Solo Mining Vs. Pool Mining May 25 2018
As discussed previously, the way miners make cryptocurrency is that they are rewarded for the amount of computational power they supply to the network. The more physical pieces of hardware a person has, the more power they supply to the network, the more reward they receive. While this is how most people mine, it is only really true if they pool mining. In reality what happens with mining is this, each block only has one reward and on each block chain only one block at a time is released and every miners trying to mine that currency is on that chain trying to solve that block. It is not very likely that one person with one miner is going to be that lucky person out of hundreds of thousands to solve that block. That’s what solo mining is, it is a person just letting their hardware run and hoping they hit the lottery, hoping that their hardware solves the block, because then they’ve hit big and they receive the entire reward of the block. While a lot of miners find the idea of solo mining appealing because of the large payouts they opt of it because they could never have a return on investment, they might not get lucky, they might never solve a block. The alternative to solo mining is pool mining, and it’s what the majority of miners, especially miners who are mining more well known coins, do. The miner signs up for a pool and adds their computational power to the group and then the group tries to solve the block. The returns on pool mining are much smaller but are consistent. Thousands of people work together to solve the block; they can solve many a day but that reward must be split between all. The reward a person received in pool mining is proportionate to the amount of power they add to the pool, like stated earlier. While with pool mining there is no chance of you ever hitting the lottery and keeping the entire reward for a block, pool mining ends up being more profitable because of the stability.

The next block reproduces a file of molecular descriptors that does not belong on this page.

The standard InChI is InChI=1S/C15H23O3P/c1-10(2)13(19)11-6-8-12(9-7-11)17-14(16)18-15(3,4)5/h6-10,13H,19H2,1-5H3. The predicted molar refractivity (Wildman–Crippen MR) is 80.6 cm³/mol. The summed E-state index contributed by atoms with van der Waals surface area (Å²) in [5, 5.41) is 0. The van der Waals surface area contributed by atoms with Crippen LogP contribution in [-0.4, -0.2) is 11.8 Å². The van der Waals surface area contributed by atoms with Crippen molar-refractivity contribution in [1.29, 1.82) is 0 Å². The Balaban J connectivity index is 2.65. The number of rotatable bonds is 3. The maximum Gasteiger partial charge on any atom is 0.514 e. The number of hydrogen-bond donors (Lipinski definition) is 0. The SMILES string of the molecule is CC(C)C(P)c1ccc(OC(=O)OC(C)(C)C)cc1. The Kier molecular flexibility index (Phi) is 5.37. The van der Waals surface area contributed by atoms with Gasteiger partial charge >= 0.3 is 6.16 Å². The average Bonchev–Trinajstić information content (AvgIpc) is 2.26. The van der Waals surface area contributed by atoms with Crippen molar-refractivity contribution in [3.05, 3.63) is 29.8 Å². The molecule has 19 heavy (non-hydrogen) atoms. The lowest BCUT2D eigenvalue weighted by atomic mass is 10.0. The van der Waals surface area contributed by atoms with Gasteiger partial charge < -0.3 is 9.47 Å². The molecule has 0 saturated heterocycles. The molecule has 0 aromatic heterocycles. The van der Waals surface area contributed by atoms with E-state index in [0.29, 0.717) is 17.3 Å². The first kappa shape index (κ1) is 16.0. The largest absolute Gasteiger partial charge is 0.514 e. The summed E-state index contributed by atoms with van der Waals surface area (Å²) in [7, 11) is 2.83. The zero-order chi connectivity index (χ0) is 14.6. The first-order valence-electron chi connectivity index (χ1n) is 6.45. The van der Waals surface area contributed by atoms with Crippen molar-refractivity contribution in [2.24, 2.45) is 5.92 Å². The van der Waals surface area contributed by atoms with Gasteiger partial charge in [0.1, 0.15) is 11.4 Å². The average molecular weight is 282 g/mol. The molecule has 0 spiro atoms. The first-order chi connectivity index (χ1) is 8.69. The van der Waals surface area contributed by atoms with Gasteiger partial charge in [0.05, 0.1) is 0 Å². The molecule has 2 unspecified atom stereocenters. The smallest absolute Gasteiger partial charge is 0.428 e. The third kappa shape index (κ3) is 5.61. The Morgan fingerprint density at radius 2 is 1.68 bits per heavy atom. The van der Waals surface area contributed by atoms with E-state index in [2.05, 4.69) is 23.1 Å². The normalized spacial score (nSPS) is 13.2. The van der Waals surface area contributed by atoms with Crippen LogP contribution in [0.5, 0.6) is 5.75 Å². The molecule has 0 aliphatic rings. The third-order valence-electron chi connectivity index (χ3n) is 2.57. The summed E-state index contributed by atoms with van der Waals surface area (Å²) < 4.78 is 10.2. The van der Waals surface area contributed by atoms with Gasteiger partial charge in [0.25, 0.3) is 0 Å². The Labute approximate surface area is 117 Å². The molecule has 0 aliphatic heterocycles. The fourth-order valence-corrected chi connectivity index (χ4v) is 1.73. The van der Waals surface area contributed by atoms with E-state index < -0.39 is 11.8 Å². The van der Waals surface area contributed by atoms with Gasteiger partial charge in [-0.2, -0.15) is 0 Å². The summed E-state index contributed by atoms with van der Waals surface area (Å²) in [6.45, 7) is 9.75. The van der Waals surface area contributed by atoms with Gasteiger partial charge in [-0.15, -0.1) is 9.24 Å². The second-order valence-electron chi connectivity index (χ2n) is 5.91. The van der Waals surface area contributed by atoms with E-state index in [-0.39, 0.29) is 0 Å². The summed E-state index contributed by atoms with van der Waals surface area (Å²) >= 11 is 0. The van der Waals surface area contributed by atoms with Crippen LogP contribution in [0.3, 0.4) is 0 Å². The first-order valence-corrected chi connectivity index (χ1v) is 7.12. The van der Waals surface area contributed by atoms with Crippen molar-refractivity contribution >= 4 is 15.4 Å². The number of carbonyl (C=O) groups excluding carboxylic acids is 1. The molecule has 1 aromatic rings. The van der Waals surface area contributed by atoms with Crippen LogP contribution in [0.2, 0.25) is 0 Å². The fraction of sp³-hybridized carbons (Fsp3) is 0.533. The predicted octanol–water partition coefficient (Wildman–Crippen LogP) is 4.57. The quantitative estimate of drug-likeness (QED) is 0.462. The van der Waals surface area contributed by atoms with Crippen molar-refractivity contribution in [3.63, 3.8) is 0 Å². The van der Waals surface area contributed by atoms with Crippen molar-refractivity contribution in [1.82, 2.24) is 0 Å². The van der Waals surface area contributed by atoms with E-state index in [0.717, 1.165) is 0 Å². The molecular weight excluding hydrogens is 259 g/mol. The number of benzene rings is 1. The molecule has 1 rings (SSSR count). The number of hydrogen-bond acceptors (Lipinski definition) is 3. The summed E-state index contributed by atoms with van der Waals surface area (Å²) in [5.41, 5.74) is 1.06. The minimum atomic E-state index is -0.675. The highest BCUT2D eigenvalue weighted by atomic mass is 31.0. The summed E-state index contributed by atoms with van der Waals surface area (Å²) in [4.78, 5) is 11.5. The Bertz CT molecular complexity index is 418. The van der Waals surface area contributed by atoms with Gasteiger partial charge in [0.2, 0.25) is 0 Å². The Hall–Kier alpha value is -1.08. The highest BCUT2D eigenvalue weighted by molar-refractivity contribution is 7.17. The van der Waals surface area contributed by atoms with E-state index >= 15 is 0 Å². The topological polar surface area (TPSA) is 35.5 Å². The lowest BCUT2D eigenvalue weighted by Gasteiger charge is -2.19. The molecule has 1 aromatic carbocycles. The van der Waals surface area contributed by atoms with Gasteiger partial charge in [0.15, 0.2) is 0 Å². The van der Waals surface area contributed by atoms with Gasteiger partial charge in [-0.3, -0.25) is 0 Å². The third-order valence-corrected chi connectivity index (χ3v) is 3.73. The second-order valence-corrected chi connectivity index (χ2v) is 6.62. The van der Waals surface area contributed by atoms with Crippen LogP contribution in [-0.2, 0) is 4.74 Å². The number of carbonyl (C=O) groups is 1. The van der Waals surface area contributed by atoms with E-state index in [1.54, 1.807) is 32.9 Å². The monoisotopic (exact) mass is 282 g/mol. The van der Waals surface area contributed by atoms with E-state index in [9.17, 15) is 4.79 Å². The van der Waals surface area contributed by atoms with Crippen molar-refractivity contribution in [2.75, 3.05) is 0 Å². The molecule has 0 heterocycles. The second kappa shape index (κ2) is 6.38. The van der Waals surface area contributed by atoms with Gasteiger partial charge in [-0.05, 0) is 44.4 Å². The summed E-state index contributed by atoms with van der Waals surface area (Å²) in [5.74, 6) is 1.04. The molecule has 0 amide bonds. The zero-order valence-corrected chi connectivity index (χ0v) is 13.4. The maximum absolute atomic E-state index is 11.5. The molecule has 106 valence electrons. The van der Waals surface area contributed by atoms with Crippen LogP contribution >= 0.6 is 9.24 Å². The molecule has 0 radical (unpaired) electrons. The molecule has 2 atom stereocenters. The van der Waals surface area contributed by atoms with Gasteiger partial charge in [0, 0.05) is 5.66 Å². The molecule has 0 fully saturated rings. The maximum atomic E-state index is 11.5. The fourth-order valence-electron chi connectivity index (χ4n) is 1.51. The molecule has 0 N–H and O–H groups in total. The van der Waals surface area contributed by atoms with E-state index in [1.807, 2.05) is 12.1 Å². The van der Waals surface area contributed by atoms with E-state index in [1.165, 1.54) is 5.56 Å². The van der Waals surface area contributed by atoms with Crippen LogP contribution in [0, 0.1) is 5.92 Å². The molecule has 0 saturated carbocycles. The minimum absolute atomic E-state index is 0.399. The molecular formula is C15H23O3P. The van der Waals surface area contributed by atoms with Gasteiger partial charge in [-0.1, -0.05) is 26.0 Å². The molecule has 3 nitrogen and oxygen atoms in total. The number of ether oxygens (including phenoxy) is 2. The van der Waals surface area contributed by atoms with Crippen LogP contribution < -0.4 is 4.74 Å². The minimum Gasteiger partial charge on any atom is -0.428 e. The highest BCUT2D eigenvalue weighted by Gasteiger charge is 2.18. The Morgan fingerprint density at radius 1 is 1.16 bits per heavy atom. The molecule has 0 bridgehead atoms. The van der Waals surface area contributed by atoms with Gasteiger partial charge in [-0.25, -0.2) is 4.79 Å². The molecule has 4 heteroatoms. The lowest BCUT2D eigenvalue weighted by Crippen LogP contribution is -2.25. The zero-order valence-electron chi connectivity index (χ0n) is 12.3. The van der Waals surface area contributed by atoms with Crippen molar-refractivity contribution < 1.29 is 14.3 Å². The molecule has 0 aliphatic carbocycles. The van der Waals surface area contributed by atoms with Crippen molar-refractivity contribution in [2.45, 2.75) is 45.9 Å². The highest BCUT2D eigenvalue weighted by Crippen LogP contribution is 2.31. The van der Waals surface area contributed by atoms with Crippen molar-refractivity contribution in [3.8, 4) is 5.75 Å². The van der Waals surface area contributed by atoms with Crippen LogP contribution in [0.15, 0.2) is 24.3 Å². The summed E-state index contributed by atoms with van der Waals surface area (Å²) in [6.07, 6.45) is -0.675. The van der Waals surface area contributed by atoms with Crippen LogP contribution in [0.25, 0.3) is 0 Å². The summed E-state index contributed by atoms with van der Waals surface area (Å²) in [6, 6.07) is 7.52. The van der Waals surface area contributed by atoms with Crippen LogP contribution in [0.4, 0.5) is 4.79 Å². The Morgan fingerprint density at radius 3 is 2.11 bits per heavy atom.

When looking into what pools you’d like to join, remember a few things, there may be pools with lower fees but how safe are they? Typically high fees mean that they are safer and less likely to be hacked. Also, look at the total computational power of the pool, the higher the computational power, the more power they have to solve blocks but also the more ways the reward is split. Lastly, try to disperse the power, if everyone who was mining joined the same pool the power would no longer be decentralized. Without decentralized power, the block chain is susceptible to the 51% attack.
Read more about the 51% attack next Friday.
Here are a few articles and a video about solo mining vs. pool mining: